Because the index is based on company accounts, it inevitably lags current company performance by around two years, since companies have up to 9 months after their year-end to file their accounts.

The datasets for the county-level indices were compiled, checked, standardised and then combined into the East Midlands dataset.

There are rigorous checks to eliminate duplicates, to remove companies which have become insolvent or in liquidation, and to ensure that groups of companies and subsidiaries are shown accurately.

The gap between the company year-ends and publication of the index means the information is historic rather than current, but it is not ‘out of date’.

The availability of the three previous years means that comparisons over a four-year timespan from 2020-23 are now possible.

The index is increasingly recognised as a valuable baseline for economic recovery and the resurgence of businesses and the wider economy, and we hope to accelerate release of the Top 500 data for the next period, 1 July 2021-June 2022.

Business resilience and future prospects

It is hard to predict the future from looking at the past performance of EM Top 500 companies.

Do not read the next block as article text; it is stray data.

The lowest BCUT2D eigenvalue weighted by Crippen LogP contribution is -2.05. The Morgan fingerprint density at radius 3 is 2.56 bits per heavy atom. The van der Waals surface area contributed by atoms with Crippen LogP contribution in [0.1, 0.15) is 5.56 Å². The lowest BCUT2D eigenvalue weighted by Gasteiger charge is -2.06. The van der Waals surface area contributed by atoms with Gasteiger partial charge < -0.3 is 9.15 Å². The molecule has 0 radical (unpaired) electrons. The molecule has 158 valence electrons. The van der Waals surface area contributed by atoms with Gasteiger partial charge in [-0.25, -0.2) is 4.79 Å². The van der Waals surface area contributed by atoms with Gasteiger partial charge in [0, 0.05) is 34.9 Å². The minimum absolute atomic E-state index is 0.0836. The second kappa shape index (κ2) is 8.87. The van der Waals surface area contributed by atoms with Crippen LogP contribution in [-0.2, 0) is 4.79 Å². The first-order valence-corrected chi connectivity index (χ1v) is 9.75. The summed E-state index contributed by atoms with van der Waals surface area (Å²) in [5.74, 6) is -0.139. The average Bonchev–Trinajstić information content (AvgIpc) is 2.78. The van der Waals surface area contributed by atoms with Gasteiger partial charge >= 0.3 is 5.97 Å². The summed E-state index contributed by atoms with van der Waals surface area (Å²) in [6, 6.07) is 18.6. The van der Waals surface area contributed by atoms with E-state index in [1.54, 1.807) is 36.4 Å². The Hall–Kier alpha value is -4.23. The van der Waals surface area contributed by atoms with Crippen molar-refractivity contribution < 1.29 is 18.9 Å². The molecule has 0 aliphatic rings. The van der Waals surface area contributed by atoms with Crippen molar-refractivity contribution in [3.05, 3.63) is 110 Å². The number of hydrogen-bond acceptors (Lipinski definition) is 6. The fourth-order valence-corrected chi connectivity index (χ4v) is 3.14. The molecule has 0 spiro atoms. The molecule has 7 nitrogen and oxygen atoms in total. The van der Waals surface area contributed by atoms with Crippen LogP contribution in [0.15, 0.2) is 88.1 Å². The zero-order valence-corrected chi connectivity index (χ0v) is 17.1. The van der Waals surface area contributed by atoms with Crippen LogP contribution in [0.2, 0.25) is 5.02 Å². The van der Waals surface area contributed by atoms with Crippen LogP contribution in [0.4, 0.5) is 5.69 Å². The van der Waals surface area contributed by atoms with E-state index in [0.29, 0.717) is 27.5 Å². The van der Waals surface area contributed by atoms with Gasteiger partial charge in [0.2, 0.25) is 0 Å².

However, having followed the fortunes of this group of businesses over the past four years, several observations can be made.

Firstly, all businesses experienced the impact of the prolonged COVID lockdowns and eventual recovery during the year. Some businesses were able to benefit but most experienced disruption, additional costs and loss of sales.

They have also experienced and adapted to, the lengthy Brexit separation and changes in trading, imports and exports from the European Union, and the associated effects on workforce, regulation, market access which continue to become more stringent and costly.

Having endured and risen stronger from adapting to these challenges, for over a year businesses have been confronting massive price rises in all energy costs as well as most raw materials, from foodstuffs to timber, cement, steel and plastics.

These started to rise steeply during 2021 as the war in Ukraine and its effects accelerated these increases dramatically. As a result, inflation has risen, accompanied by continuing interest rate rises aimed by the Bank of England to reduce inflation, but which increase costs to businesses.